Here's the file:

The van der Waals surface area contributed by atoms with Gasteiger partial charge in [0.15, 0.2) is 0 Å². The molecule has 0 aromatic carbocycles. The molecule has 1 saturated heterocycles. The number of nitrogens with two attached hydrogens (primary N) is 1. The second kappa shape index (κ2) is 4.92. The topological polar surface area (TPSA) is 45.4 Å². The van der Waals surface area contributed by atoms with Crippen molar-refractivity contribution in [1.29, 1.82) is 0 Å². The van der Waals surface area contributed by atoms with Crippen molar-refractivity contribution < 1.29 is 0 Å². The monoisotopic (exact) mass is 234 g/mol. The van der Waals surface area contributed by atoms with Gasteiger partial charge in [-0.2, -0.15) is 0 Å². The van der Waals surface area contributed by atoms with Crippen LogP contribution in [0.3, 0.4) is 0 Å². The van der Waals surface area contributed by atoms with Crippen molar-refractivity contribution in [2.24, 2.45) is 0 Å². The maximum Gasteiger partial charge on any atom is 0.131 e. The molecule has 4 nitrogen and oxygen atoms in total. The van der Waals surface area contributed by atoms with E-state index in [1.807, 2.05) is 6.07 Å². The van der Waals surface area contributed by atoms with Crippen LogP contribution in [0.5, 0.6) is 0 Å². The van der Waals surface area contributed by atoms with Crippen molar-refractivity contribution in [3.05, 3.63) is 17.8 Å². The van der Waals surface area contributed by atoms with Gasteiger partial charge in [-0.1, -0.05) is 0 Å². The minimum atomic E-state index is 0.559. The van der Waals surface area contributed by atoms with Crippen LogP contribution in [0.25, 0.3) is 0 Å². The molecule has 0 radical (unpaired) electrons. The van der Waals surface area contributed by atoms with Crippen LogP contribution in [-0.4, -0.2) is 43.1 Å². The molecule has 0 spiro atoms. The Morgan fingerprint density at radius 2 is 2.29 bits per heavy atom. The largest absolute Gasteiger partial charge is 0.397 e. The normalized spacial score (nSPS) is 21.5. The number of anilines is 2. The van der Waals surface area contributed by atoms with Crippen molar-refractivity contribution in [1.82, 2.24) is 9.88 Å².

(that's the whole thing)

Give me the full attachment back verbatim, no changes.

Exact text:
The van der Waals surface area contributed by atoms with Gasteiger partial charge in [0.15, 0.2) is 0 Å². The molecule has 0 aromatic carbocycles. The molecule has 1 saturated heterocycles. The number of nitrogens with two attached hydrogens (primary N) is 1. The second kappa shape index (κ2) is 4.92. The topological polar surface area (TPSA) is 45.4 Å². The van der Waals surface area contributed by atoms with Crippen molar-refractivity contribution in [1.29, 1.82) is 0 Å². The van der Waals surface area contributed by atoms with Crippen molar-refractivity contribution < 1.29 is 0 Å². The monoisotopic (exact) mass is 234 g/mol. The van der Waals surface area contributed by atoms with Gasteiger partial charge in [-0.2, -0.15) is 0 Å². The van der Waals surface area contributed by atoms with Crippen LogP contribution in [0.3, 0.4) is 0 Å². The van der Waals surface area contributed by atoms with Crippen molar-refractivity contribution in [2.24, 2.45) is 0 Å². The maximum Gasteiger partial charge on any atom is 0.131 e. The molecule has 4 nitrogen and oxygen atoms in total. The van der Waals surface area contributed by atoms with E-state index in [1.807, 2.05) is 6.07 Å². The van der Waals surface area contributed by atoms with Crippen LogP contribution in [0.5, 0.6) is 0 Å². The van der Waals surface area contributed by atoms with Crippen molar-refractivity contribution in [3.05, 3.63) is 17.8 Å². The van der Waals surface area contributed by atoms with Gasteiger partial charge in [-0.1, -0.05) is 0 Å². The minimum atomic E-state index is 0.559. The van der Waals surface area contributed by atoms with Crippen LogP contribution in [0.25, 0.3) is 0 Å². The molecule has 0 radical (unpaired) electrons. The van der Waals surface area contributed by atoms with Crippen LogP contribution in [-0.4, -0.2) is 43.1 Å². The molecule has 0 spiro atoms. The Morgan fingerprint density at radius 2 is 2.29 bits per heavy atom. The largest absolute Gasteiger partial charge is 0.397 e. The normalized spacial score (nSPS) is 21.5. The number of anilines is 2. The van der Waals surface area contributed by atoms with Crippen molar-refractivity contribution in [1.82, 2.24) is 9.88 Å².